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PLoS Negl Trop Dis. 2014 May 29;8(5):e2908. doi: 10.1371/journal.pntd.0002908. eCollection 2014.

Exposure to multiple parasites is associated with the prevalence of active convulsive epilepsy in sub-Saharan Africa.

Author information

  • 1KEMRI/Wellcome Trust Research Programme, The Centre of Geographical Medicine Research - Coast, Kilifi, Kenya; Studies of the Epidemiology of Epilepsy in Demographic Surveillance Systems (SEEDS)-INDEPTH Network, Accra, Ghana.
  • 2Department of Infectious Disease Epidemiology, Faculty of Epidemiology and Population Health, London School of Hygiene and Tropical Medicine, London, United Kingdom; MRC Tropical Epidemiology Group, Faculty of Epidemiology and Population Health, London School of Hygiene and Tropical Medicine, London, United Kingdom; Faculty of Infectious and Tropical Diseases, London School of Hygiene and Tropical Medicine, London, United Kingdom.
  • 3KEMRI/Wellcome Trust Research Programme, The Centre of Geographical Medicine Research - Coast, Kilifi, Kenya; Egerton University, Nakuru, Kenya.
  • 4KEMRI/Wellcome Trust Research Programme, The Centre of Geographical Medicine Research - Coast, Kilifi, Kenya; Studies of the Epidemiology of Epilepsy in Demographic Surveillance Systems (SEEDS)-INDEPTH Network, Accra, Ghana; Nuffield Department of Clinical Medicine, University of Oxford, Oxford, United Kingdom.
  • 5Division of Parasitic Diseases and Malaria, Centers for Disease Control and Prevention (CDC), Atlanta, Georgia, United States of America.
  • 6Laboratory of Parasitic Diseases. National Institute of Allergy and Infectious Diseases, Bethesda, Maryland, United States of America.
  • 7KEMRI/Wellcome Trust Research Programme, The Centre of Geographical Medicine Research - Coast, Kilifi, Kenya; Studies of the Epidemiology of Epilepsy in Demographic Surveillance Systems (SEEDS)-INDEPTH Network, Accra, Ghana; Research Support Unit, Faculty of Health Sciences, Aga Khan University (East Africa), Nairobi, Kenya.
  • 8KEMRI/Wellcome Trust Research Programme, The Centre of Geographical Medicine Research - Coast, Kilifi, Kenya.
  • 9MRC/Wits Rural Public Health & Health Transitions Research Unit (Agincourt), School of Public Health, Faculty of Health Sciences, University of the Witwatersrand, Johannesburg, South Africa; Epidemiology and Public Health, Department of Public Health and Clinical Medicine, Umeå University, Umeå, Sweden.
  • 10Studies of the Epidemiology of Epilepsy in Demographic Surveillance Systems (SEEDS)-INDEPTH Network, Accra, Ghana; Iganga-Mayuge Health and Demographic Surveillance System, Iganga, Uganda; Department of Paediatrics and Child Health, Makerere University College of Health Sciences, Kampala, Uganda.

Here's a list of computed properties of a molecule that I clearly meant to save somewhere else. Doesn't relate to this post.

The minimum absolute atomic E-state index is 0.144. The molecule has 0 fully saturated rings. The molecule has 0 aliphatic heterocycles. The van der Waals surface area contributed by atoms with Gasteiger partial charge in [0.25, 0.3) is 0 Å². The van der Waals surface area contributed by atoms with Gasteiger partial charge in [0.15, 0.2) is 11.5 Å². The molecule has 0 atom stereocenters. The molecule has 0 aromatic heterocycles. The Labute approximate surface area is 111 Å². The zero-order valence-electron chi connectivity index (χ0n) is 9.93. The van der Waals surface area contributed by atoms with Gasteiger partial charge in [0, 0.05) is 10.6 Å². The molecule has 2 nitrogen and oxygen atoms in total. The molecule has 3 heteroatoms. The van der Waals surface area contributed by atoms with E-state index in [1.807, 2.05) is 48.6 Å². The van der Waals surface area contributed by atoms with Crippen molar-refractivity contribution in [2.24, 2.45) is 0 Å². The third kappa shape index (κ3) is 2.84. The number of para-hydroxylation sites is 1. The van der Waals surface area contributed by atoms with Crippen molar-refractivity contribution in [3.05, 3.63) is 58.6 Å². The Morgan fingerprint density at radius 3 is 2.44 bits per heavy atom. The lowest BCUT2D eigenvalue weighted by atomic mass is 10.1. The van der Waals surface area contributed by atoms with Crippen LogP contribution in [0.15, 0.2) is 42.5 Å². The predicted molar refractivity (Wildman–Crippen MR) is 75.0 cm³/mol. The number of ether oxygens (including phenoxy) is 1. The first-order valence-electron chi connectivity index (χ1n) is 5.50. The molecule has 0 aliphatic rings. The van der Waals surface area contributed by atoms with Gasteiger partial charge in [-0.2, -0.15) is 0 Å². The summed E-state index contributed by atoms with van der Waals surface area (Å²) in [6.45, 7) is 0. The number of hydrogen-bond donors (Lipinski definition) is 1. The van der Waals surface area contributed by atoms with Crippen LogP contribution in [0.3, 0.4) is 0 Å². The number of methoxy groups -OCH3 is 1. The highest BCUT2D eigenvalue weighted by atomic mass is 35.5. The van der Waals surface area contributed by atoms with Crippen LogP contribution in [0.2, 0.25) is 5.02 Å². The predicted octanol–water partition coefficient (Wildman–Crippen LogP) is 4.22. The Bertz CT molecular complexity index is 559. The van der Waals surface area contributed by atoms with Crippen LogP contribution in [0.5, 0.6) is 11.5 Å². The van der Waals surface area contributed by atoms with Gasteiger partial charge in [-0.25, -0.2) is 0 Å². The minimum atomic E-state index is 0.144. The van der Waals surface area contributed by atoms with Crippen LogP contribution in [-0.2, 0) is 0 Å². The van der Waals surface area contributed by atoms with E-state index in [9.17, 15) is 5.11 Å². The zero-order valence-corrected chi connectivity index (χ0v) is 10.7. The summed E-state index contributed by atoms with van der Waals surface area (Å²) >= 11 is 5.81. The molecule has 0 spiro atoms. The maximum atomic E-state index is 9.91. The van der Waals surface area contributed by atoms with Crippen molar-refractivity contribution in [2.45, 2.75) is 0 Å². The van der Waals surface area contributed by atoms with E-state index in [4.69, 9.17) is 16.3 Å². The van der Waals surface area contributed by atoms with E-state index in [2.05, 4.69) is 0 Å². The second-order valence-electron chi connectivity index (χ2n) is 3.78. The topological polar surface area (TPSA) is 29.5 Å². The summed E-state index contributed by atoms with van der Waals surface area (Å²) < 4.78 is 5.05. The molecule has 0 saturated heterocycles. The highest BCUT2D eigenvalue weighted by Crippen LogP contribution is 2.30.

• 11Kintampo Health Research Centre, Kintampo, Ghana.
  • 12Ifakara Health Institute, Ifakara, Tanzania.
  • 13Swiss Tropical and Public Health Institute, Basel, Switzerland; Unversity of Basel, Basel, Switzerland.
  • 14KEMRI/Wellcome Trust Research Programme, The Centre of Geographical Medicine Research - Coast, Kilifi, Kenya; Studies of the Epidemiology of Epilepsy in Demographic Surveillance Systems (SEEDS)-INDEPTH Network, Accra, Ghana; Neurosciences Unit, UCL Institute of Child Health, London, United Kingdom; Clinical Research Unit, London School of Hygiene and Tropical Medicine, London, United Kingdom; Department of Psychiatry, University of Oxford, Oxford, United Kingdom.

Abstract

BACKGROUND:

Epilepsy is common in developing countries, and it is often associated with parasitic infections. We investigated the relationship between exposure to parasitic infections, particularly multiple infections and active convulsive epilepsy (ACE), in five sites across sub-Saharan Africa.

METHODS AND FINDINGS:

A case-control design that matched on age and location was used. Blood samples were collected from 986 prevalent cases and 1,313 age-matched community controls and tested for presence of antibodies to Onchocerca volvulus, Toxocara canis, Toxoplasma gondii, Plasmodium falciparum, Taenia solium and HIV. Exposure (seropositivity) to Onchocerca volvulus (OR = 1.98; 95%CI: 1.52-2.58, p<0.001), Toxocara canis (OR = 1.52; 95%CI: 1.23-1.87, p<0.001), Toxoplasma gondii (OR = 1.28; 95%CI: 1.04-1.56, p = 0.018) and higher antibody levels (top tertile) to Toxocara canis (OR = 1.70; 95%CI: 1.30-2.24, p<0.001) were associated with an increased prevalence of ACE. Exposure to multiple infections was common (73.8% of cases and 65.5% of controls had been exposed to two or more infections), and for T. gondii and O. volvulus co-infection, their combined effect on the prevalence of ACE, as determined by the relative excess risk due to interaction (RERI), was more than additive (T. gondii and O. volvulus, RERI = 1.19). The prevalence of T. solium antibodies was low (2.8% of cases and 2.2% of controls) and was not associated with ACE in the study areas.

CONCLUSION:

This study investigates how the degree of exposure to parasites and multiple parasitic infections are associated with ACE and may explain conflicting results obtained when only seropositivity is considered. The findings from this study should be further validated.

PMID:
24875312
[PubMed - indexed for MEDLINE]
PMCID:
PMC4038481
Free PMC Article
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